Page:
If you receive a particularly nonsensical Out Of Office email in the coming days it's possible you've been emailed by a horse. That's all thanks to some visionaries at Visit Iceland who decided to launch an “OutHorse Your Email” service. Yes, they’ve got horses writing humans' OOO emails.
A survey conducted by Visit Iceland found that 55 percent of respondents check their email at least once a day on vacation, with around 60 percent saying their managers expected a response, despite being on holiday. So Iceland came up a with a unique response to help you let your hair down while abroad.
"How did they teach horses to type?!" I hear you cry. Well, A video from Visit Iceland and Inspired By Iceland reveals all as a team are seen working away on creating a horse-sized QWERTY keyboard with enormous slabs of wood in a workshop.
“What if some keys aren’t aligned?” Asks one team member. “If the horse isn’t comfortable with it, we can always adjust it,” responds another, as if contemplating the ergonomic suitability of a keyboard for horses is just another day in the office.
The huge typing platform is then placed outside with the stunning backdrop of Iceland to complement the tip-tapping of typing horses writing the OOO emails of lazy humans. You can get your own emails written via the Visit Iceland website where Litla Stjarna Star from Hvítárholt, Hrímnir from Hvammi and Hekla from Þorkellshó are waiting to assist you.
Litla Stjarna is speedy but sleepy, Hrímnir is assertive and efficient but – most crucially – has shiny hair, while Hekla is friendly and “trained in corporate buzzwords”. Ideal.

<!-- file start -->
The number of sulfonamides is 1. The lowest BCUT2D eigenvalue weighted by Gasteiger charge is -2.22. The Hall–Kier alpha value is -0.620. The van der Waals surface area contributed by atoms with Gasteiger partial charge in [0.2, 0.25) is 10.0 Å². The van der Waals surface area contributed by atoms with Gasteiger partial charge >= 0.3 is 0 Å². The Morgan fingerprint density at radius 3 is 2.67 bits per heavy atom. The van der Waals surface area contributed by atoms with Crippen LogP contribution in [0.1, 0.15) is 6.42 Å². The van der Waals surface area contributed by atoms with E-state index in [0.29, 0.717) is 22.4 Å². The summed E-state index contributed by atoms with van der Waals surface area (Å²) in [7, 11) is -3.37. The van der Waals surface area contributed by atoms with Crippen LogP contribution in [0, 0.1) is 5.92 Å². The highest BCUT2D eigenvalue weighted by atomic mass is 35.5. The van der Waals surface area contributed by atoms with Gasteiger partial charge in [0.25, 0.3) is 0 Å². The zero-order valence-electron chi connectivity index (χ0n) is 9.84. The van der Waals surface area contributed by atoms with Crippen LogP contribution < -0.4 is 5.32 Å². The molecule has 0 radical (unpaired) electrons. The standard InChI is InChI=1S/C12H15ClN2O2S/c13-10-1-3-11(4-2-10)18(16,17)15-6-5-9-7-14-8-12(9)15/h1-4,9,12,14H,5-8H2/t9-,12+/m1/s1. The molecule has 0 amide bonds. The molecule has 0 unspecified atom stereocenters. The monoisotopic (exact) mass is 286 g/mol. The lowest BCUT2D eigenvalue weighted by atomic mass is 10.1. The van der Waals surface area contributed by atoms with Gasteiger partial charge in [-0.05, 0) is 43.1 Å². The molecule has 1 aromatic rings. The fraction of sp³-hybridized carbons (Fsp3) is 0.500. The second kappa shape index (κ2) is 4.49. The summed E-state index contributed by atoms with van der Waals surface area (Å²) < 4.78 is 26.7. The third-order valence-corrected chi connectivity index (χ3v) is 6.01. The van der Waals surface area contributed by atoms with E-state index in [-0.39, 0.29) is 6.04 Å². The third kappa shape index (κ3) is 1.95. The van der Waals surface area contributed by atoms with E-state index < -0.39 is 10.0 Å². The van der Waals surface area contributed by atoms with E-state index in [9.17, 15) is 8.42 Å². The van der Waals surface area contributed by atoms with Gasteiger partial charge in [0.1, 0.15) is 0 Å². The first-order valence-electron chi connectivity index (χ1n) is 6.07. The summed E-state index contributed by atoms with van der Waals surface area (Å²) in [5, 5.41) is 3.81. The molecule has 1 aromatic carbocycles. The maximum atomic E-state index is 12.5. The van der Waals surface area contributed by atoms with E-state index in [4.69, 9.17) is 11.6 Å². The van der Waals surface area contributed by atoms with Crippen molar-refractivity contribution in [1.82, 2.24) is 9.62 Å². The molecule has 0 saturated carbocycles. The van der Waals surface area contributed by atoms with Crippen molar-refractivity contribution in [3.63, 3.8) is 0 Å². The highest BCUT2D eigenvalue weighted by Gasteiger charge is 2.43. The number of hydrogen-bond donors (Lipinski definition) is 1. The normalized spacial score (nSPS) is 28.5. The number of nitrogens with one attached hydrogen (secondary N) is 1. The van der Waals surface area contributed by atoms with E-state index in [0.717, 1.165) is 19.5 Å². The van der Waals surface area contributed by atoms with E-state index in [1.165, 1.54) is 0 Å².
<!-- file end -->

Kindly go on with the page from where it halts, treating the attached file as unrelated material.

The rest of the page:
Beyond being the best variety of Out Of Office email to receive, and being a great way to advertise the country, OutHorse Your Email is also a good opportunity to show off Iceland’s unique horses.
“One of the many things that make the Icelandic horse so special is how colorful they are,” reads a Facebook post from Inspired by Iceland. “They are indeed one of the most colorful breeds in the whole world with over 40 colors and 100 variations!”
The Icelandic horse (Equus ferus caballus) is one of the most purebred in the world, and its historic handling by humans has seen some unique traits emerge among these animals. A 2016 paper concluded that an allele that improved horses’ gaits for riding cropped up in Medieval England some time after 850 CE and was soon detected in Icelandic horses.
This strongly suggests that Norse settlers who had taken the animals from England to Iceland had selected for the animals' movement that made riding them more effortless.
“Considering the high frequency of the ambling allele in early Icelandic horses, we believe that Norse settlers selected for this comfortable mode of horse riding soon after arrival,” the authors said.
“The absence of the allele in samples from continental Europe (including Scandinavia) at this time implies that ambling horses may have spread from Iceland and maybe also the British Isles across the continent at a later date.”
These riding horses are now being put to an altogether different kind of work as vacationers OutHorse their OOO emails, and you can get yours done here.